Fritsch has had patients who sought out less expensive drugs from foreign pharmacies, but she says she “always been able to find inexpensive alternatives” in the United States.

Speak Up—and Cut Back

If all of this seems like a hassle, it’s important to keep this fact in mind: your health depends on the prescriptions that you decide to take or to skip.

“It’s the consequences that drive you. We underestimate how complex the effects can be, because it’s just taking a pill,” says Snead.

But do you need to take so many pills? It could be possible to cut back on your costs by cutting down your total number of medications.

“One of the questions that I’ve trained my 77-year old mom to ask is, ‘if I get a new medication, which one of these other medications can I stop taking?’” Snead says.

O’Brien and Snead both recommend a yearly review of all medicines, in consultation with your doctor and pharmacist, to look for drugs that don’t appear to be working the way they should, drugs that overlap in their actions and drugs that may conflict with other medications.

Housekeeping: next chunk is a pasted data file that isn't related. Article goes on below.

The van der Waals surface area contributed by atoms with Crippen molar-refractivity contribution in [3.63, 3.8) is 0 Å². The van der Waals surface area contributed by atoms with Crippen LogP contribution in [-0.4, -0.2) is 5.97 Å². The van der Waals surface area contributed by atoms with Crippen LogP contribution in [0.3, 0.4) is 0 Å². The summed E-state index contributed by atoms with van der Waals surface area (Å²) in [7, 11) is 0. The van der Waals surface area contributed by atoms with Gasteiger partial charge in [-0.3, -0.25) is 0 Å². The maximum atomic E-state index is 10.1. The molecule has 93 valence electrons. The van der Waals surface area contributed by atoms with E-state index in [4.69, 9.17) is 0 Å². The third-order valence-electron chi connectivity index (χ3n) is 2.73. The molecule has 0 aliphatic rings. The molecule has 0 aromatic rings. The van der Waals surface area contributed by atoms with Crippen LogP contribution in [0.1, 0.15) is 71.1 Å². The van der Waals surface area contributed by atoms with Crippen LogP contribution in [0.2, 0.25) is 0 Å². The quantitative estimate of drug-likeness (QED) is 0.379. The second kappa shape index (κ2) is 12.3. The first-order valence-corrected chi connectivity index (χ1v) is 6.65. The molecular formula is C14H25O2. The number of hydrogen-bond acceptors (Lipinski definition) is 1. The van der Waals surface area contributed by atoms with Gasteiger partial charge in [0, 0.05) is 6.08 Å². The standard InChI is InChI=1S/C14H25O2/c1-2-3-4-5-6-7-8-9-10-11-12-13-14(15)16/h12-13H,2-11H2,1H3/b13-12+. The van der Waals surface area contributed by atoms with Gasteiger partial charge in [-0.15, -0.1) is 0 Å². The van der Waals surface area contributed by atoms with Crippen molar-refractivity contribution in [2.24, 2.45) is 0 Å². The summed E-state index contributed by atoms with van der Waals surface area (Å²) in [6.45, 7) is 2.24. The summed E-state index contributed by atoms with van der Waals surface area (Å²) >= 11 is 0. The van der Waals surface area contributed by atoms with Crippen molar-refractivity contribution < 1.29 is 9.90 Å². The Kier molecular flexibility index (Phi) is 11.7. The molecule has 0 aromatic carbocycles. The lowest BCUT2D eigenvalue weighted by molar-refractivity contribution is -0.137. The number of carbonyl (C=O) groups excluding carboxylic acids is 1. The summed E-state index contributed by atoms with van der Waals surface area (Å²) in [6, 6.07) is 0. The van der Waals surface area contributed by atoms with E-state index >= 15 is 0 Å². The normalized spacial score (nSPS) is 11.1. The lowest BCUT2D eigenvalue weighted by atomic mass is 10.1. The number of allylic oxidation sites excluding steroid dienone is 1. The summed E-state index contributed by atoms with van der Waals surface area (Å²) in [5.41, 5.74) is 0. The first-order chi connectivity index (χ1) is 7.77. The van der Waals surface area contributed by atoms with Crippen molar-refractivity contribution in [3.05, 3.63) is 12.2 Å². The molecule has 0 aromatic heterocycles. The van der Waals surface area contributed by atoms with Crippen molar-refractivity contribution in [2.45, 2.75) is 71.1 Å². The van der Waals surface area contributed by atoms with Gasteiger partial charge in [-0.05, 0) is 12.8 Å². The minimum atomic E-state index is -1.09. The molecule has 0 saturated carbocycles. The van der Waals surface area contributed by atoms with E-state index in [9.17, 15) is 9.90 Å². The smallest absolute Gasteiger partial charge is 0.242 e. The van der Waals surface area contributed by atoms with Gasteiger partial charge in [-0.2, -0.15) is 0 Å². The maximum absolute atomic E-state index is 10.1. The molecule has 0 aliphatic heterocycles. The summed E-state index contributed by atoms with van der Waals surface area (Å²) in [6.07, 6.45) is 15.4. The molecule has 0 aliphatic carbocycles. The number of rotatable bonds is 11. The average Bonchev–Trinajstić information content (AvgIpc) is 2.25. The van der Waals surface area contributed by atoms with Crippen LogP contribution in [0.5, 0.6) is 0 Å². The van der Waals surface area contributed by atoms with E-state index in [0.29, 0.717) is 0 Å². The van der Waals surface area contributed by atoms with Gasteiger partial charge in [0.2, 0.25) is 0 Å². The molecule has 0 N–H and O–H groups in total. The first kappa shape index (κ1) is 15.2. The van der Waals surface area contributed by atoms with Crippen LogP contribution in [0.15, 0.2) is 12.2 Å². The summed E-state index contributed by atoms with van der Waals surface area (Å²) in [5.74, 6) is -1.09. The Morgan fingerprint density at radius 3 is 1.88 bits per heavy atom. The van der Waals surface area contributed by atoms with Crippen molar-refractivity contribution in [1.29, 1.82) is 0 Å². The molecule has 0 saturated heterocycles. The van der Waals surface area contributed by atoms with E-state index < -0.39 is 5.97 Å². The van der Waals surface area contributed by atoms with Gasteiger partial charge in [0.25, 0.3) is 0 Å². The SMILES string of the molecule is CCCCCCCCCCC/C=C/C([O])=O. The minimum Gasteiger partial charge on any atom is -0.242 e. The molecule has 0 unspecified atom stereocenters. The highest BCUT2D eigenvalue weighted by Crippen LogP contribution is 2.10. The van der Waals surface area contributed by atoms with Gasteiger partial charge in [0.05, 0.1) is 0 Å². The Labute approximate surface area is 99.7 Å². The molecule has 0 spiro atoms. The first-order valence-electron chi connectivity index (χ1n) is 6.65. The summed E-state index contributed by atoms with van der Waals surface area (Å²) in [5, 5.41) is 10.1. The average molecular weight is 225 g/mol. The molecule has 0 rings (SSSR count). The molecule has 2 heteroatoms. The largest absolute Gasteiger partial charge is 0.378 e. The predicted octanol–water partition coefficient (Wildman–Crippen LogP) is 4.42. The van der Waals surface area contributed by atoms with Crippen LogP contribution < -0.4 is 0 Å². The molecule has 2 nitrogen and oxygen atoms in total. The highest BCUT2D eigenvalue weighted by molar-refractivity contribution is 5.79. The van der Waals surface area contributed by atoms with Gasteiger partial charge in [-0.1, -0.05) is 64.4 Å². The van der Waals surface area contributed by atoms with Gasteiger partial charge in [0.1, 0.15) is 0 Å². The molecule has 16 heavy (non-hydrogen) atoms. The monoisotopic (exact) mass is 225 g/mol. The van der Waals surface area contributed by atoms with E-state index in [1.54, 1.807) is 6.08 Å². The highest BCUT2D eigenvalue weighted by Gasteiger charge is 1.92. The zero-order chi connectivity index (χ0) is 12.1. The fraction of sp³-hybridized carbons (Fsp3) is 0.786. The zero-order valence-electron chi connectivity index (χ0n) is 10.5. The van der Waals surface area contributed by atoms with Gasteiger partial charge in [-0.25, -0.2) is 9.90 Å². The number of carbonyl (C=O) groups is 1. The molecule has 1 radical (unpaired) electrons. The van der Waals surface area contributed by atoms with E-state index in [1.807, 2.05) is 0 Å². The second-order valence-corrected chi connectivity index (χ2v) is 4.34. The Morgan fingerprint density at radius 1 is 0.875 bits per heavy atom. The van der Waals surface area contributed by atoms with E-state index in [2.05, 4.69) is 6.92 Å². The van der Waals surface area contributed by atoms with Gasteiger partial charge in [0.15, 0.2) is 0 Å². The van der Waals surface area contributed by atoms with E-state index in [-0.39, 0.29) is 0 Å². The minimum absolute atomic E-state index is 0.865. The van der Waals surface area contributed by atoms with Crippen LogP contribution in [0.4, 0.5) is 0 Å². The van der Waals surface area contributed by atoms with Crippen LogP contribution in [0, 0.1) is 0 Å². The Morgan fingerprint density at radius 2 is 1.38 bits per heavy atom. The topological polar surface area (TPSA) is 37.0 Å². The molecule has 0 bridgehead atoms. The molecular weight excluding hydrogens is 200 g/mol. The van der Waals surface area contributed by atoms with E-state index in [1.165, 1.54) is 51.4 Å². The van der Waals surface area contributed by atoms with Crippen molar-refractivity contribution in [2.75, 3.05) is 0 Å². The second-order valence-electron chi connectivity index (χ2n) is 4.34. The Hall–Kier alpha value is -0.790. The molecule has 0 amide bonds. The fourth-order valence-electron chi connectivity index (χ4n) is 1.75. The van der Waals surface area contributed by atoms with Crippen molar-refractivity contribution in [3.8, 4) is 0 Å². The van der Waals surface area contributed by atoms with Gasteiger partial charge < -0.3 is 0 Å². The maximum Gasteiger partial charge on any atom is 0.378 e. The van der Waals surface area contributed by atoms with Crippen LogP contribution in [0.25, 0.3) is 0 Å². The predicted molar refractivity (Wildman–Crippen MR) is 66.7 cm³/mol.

Finding Affordable
Rx Drugs

Patient assistance programs or PAPs provide free medications to those who cannot afford their prescriptions. Eligibility varies, but even people with private insurance or Medicare or Medicaid may qualify for assistance in some PAPs. Start with the RxAssist site to explore your options, or look into individual programs below:

RxAssist
www.rxassist.org

Partnership for Prescription Assistance
www.pparx.org

NeedyMeds
www.needymeds.org

SelectCare Benefits Network
www.scbn.org

Help with Medicare Prescription Drug Costs
http://tinyurl.com/yvbjy9

New from Consumer Reports:
Best Drugs for Less
http://tinyurl.com/d657x2

Published by
Health Behavior News Service
Lisa Esposito, Editor

Written by
Becky Ham, Science Writer

Designed by
Brandon Moore, IT/Comm Manager

The Health Behavior News Service, of The Center for the Advancement of Health, does not provide medical advice or consultation. The Prepared Patient is a new series intended to help people make informed choices about their health care.

REPRINTS: CFAH welcomes reproduction of Prepared Patient features, in whole, for educational purposes and feedback only (not for profit), with credit to the “Health Behavior News Service, part of the Center for the Advancement of Health.” Any changes or additions to this feature must be pre-approved by HBNS/CFAH.

© 2009, All Rights Reserved
 
Health Behavior News Service is a Product of the Center for Advancing Health
The Center for Advancing Health is funded by The Annenberg Foundation and the W.K. Kellogg Foundation.

Leave a Reply